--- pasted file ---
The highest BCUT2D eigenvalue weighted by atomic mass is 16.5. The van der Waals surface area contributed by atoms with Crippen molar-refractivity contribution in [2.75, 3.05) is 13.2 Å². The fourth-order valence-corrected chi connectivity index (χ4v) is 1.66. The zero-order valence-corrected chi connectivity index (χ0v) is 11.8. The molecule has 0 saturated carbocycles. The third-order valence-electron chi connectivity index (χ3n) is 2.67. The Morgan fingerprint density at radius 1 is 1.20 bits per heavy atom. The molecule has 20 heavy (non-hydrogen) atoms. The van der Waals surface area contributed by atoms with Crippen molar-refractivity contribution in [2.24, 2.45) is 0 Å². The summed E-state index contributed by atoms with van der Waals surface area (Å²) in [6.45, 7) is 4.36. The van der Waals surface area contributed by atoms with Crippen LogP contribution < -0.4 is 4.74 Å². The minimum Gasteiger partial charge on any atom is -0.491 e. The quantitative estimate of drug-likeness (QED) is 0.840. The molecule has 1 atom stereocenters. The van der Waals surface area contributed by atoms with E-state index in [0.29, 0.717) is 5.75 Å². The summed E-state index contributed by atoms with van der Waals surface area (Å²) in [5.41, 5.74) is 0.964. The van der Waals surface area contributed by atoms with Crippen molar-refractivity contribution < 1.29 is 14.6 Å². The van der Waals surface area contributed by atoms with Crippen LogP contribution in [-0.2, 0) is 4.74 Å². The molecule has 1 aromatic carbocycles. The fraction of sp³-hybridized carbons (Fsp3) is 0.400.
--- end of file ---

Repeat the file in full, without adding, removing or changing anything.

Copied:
The highest BCUT2D eigenvalue weighted by atomic mass is 16.5. The van der Waals surface area contributed by atoms with Crippen molar-refractivity contribution in [2.75, 3.05) is 13.2 Å². The fourth-order valence-corrected chi connectivity index (χ4v) is 1.66. The zero-order valence-corrected chi connectivity index (χ0v) is 11.8. The molecule has 0 saturated carbocycles. The third-order valence-electron chi connectivity index (χ3n) is 2.67. The Morgan fingerprint density at radius 1 is 1.20 bits per heavy atom. The molecule has 20 heavy (non-hydrogen) atoms. The van der Waals surface area contributed by atoms with Crippen molar-refractivity contribution in [2.24, 2.45) is 0 Å². The summed E-state index contributed by atoms with van der Waals surface area (Å²) in [6.45, 7) is 4.36. The van der Waals surface area contributed by atoms with Crippen LogP contribution < -0.4 is 4.74 Å². The minimum Gasteiger partial charge on any atom is -0.491 e. The quantitative estimate of drug-likeness (QED) is 0.840. The molecule has 1 atom stereocenters. The van der Waals surface area contributed by atoms with E-state index in [0.29, 0.717) is 5.75 Å². The summed E-state index contributed by atoms with van der Waals surface area (Å²) in [5.41, 5.74) is 0.964. The van der Waals surface area contributed by atoms with Crippen molar-refractivity contribution < 1.29 is 14.6 Å². The van der Waals surface area contributed by atoms with Crippen LogP contribution in [-0.2, 0) is 4.74 Å². The molecule has 1 aromatic carbocycles. The fraction of sp³-hybridized carbons (Fsp3) is 0.400.